I love the new push for body acceptance. I do. It's a great thing to teach people that their value doesn't come from what size they are or how much they weigh, our bodies are more than that. Since our bodies are more than that, this whole movement is more than that. Our scar tissue, our health conditions, those are all part of our body, even if they can't be seen by the naked eye.
I have scars that irritate me, from simple things like a scratch that went too deep, and a small one from a dog bite. Irksome, but tolerable. I have scars that are more than 10 years old and make me cry to this day. Scars from where I was hurt. Most days, I don't see them (or don't want to let myself see them) but in the right light or on the wrong day, they're clear as day. They still upset me. The burn on my arms, the cut on my face, they bring memories of a time I would rather forget, a time when I was forgotten about. I don't have to love them, but there they are. They are reminders of a past I lived, and without that time in my life, I wouldn't be where I am today. Maybe I'll get into that story some other time.
I have anxiety. I've struggled with depression. No one can see these, but they affect me, they affect how I see myself and how I see the world. I try to rid myself of them, but I can't. As awful as they are, they're also something I've come to live with. I used to hide it. I lived in shame, I feared judgement and ridicule. Opening up has helped me immensely, especially in coming to terms with them. Do I have to love dealing with them? No. I do, however, appreciate the fact that my openness may help someone else suffering in silence.
I have endometriosis (and other issues). It sucks, it hurts, and it can even cause permanent infertility in some cases. At 18, when my adult life was just beginning, I was told that depending on the severity, I may never have kids, and that we wouldn't know for sure until I got to that crossroad. Luckily, I was not one of the extreme cases; I am not infertile from it, nor did I need to go through IVF. I was, however, one of the unlucky cases of repeated, unexplained miscarriages, from 4 weeks to 10 weeks. Tests show hormone levels look good, no known genetic factors. Is the endometriosis playing a role? Possibly. Do I hate being terrified (and rightfully so) when my husband and I conceive? Do I hate the often debilitating pain I deal with when I'm not pregnant? You're damn right I do. I have learned to deal with it, I have learned to help others dealing with similar issues. I have been a literal and virtual shoulder for women to cry on when they're struggling like I was. That has to be worth something.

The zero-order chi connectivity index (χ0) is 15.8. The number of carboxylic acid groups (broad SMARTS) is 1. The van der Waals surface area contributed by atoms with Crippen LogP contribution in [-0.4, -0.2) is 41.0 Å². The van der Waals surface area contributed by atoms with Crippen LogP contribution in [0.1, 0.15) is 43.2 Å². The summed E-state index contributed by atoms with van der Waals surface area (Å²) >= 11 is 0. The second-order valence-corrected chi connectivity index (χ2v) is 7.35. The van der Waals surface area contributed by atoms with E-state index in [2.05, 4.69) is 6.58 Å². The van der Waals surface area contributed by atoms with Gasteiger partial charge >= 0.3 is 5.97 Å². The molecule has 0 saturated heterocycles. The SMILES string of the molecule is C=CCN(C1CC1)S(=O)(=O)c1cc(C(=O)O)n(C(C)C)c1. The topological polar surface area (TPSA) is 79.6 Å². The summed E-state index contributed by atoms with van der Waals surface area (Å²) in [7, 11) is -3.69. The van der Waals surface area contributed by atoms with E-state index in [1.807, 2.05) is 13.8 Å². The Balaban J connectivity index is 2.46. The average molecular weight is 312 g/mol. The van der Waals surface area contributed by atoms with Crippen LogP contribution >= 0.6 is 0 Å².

Do I have to love all of the things that bother me, my scars, my pain? No, I don't, but they are what make me, me. This movement is so much more than what meets the eye. Our bodies and our minds are what make us individuals. It's more than accepting your weight, your clothing size, or what some stupid BMI calculator says. It's about embracing your body as a whole, the things that make you who you are, whether it's visible or not. You have to accept your whole body for what it is. So rock on, cancer survivor, rock on Miss size 18, rock on, abuse survivor. Rock on, person struggling with infertility, rock on, recovering addict, rock on, person in therapy. Embrace your scars, your frizzy hair, those "last 10 pounds". Embrace your medications, your crooked smile, your battle stories. Embrace what it is that has brought you to be the fantastic, beautiful, brave person you are today. You don't have to love it, but you do have to love you.
To me, that's what this movement is all about.